Sikkim's Pakyong airport is now regarded as one of the most beautiful airports in the world

The Pakyong airport in the northeastern state provides strategic advantage in the region – but also underlines the Modi administration’s desire to cement its bond with the rest of the country

by Vasudevan Sridharan

When India’s Prime Minister Narendra Modi recently inaugurated the country’s 100th operational airport in the northeastern state of Sikkim, nestled in the Himalayan range, he took pains to mention what an engineering marvel it was. What he commented on more obliquely, however, was the strategic advantage the Pakyong airport provides, given Sikkim’s proximity to the Chinese border and his administration’s desire to cement the state’s bond with the rest of the country.

“Work is progressing at a high pace to strengthen both infrastructural and emotional connectivity to Sikkim and [India’s] northeast,” said Modi, who has placed a special focus on India’s north-eastern states to prevent them from slipping out of political control.

Though Modi did not openly mention China in his inaugural address, the premier peppered his remarks with the importance of boosting connectivity with Sikkim. The state, which is on the Chinese border, became part of India in 1975 through a referendum. Though China rejected the referendum’s outcome at the time, it notably scaled down its territorial claims over Sikkim in the mid-2000s.

The stated purpose of the Pakyong airport, built at a cost of US$68.7 million, is to boost tourism, give impetus to trade and kick-start fresh economic activity in the region – but it is also firmly aligned with New Delhi’s aim of bolstering the federal government’s grip on the state. The Modi administration has also been focusing on improving infrastructure ventures in areas bordering China as a broader policy initiative.

“This will offer a symbolic message to China that India’s neighbouring states are getting empowered and developed. Any developments in Sikkim will undoubtedly pass a message to China,” said Dr Jagannath Panda, a research fellow with the Institute for Defence Studies and Analyses think tank and an expert on East Asia region.

“The Pakyong airport is for civilian use and aims to connect Sikkim and northeast India better with the rest of India. Yet, having an airport in Sikkim will certainly provide a strategic advantage,” he added.

With the absence of any rail link, landlocked Sikkim, which also shares borders with Nepal and Bhutan, is heavily dependent on road transport. Unveiled as a civilian installation, the Pakyong airfield is perched 1,400 metres (4,500ft) above sea level with the 1.7km-long runway offering a spectacular view of the picturesque Himalayan landscape.

Approval for the 400-hectare (990-acre) facility officially was given in 2008. While the project initially encountered several delays due to inhospitable terrain, those bottlenecks were removed in recent years as its political value became apparent.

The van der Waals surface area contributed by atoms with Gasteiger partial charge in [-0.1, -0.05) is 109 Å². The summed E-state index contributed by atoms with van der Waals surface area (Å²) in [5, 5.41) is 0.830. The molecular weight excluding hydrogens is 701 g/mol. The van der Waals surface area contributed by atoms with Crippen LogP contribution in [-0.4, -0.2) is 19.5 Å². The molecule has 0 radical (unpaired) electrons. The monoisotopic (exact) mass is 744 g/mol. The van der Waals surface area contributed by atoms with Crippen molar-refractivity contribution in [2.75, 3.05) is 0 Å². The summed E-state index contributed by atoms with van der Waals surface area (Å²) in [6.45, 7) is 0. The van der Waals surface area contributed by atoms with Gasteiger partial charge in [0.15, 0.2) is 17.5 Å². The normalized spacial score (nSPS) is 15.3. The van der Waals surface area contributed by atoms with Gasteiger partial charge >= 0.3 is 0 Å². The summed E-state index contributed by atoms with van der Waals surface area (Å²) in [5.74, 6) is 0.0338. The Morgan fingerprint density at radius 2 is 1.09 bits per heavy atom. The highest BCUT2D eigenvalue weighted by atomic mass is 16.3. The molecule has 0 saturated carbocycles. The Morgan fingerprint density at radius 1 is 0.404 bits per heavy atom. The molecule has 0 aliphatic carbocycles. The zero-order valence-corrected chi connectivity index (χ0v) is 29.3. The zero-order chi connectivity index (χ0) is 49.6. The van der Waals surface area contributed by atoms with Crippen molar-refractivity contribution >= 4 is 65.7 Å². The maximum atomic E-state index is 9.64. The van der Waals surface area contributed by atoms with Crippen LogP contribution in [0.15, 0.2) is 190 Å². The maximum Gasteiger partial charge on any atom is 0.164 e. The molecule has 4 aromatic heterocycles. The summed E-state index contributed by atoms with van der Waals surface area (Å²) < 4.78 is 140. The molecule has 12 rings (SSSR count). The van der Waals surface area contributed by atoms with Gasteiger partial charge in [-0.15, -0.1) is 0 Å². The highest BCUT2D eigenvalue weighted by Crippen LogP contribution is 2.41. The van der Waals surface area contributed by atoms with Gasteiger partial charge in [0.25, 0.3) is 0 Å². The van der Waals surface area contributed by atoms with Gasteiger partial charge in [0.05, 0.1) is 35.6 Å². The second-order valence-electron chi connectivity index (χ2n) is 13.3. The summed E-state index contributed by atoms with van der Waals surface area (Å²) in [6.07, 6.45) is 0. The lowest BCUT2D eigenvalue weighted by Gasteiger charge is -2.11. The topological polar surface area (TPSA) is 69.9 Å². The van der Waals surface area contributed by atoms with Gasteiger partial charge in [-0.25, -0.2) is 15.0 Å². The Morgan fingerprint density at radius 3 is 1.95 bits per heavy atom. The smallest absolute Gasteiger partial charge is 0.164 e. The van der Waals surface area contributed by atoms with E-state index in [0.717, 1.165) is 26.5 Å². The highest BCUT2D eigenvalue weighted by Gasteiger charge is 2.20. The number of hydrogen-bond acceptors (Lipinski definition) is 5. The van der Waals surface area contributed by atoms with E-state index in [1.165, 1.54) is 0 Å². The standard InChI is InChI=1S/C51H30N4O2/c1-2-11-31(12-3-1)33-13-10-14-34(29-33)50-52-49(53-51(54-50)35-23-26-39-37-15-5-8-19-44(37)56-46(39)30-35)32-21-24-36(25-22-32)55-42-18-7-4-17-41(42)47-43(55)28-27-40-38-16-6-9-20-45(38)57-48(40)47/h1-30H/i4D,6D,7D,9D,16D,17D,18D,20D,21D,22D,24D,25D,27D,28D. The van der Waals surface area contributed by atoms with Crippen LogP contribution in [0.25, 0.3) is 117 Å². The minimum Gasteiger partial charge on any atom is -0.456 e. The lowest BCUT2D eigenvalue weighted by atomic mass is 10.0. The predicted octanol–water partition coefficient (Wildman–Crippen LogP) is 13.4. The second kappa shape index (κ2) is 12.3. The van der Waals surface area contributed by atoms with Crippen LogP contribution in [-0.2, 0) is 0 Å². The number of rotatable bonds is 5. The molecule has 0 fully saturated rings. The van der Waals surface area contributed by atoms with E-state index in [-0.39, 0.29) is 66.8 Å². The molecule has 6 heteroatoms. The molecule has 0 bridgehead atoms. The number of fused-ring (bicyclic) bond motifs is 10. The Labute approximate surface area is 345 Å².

Sitting atop an artificial plateau and supported by a 71-metre-high wall in a landslide-prone zone, engineers had to shave off more than 200,000 square metres of hills to level the ground for the greenfield airport. Pakyong can handle up to 500,000 passengers a year, and it is one of the five highest airports in India. The airport can simultaneously host two ATR 72 twin-engined short-haul planes.

Domestic flights are to begin operations this month, while international airlines are set to use Pakyong from the start of 2019. Before the facility was built, Sikkim’s nearest airport was in Bagdogra in the neighbouring state of West Bengal – one that takes a bone-shaking five-hour ride through the mountains to reach.

For decades, the Himalayan region has witnessed territorial disputes. As late as 2017, Indian and Chinese forces were engaged in a lengthy stand-off centred on Doklam – a disputed tri-junction between India’s ally Bhutan and China – which is bordering Sikkim. Against this backdrop, the new airport gained additional significance.

“Developing the state was a dominant consideration,” said Joyeeta Bhattacharjee, a senior fellow at the policy think tank Observer Research Foundation. “Of late, under India’s security policy substantial emphasis is given on developing infrastructure at the bordering region. Considering Sikkim’s proximity to China, its strategic importance cannot be overlooked.”

Sanjoy Hazarika, director of the Centre for North East Studies and Policy Research, has a similar view. “Any airport that is on the Himalayan range obviously has a strategic angle to it. Any airfield in the [northeast] region is for dual use, the airport doesn’t have to be declared as that initially or need a military presence to become that,” he said.

The Indian Air Force (IAF) test-landed a Dornier 228 aircraft in March to check if the airport would be suitable for its operations. While it is still unclear if the airport can handle fighter jets, Pakyong airport can operate military transport aircraft in case of a crisis or emergency.

The IAF and the Airports Authority of India did not respond to requests for comment.

While some say the Pakyong airport could give India a slim strategic edge over China, it may not be a game-changer.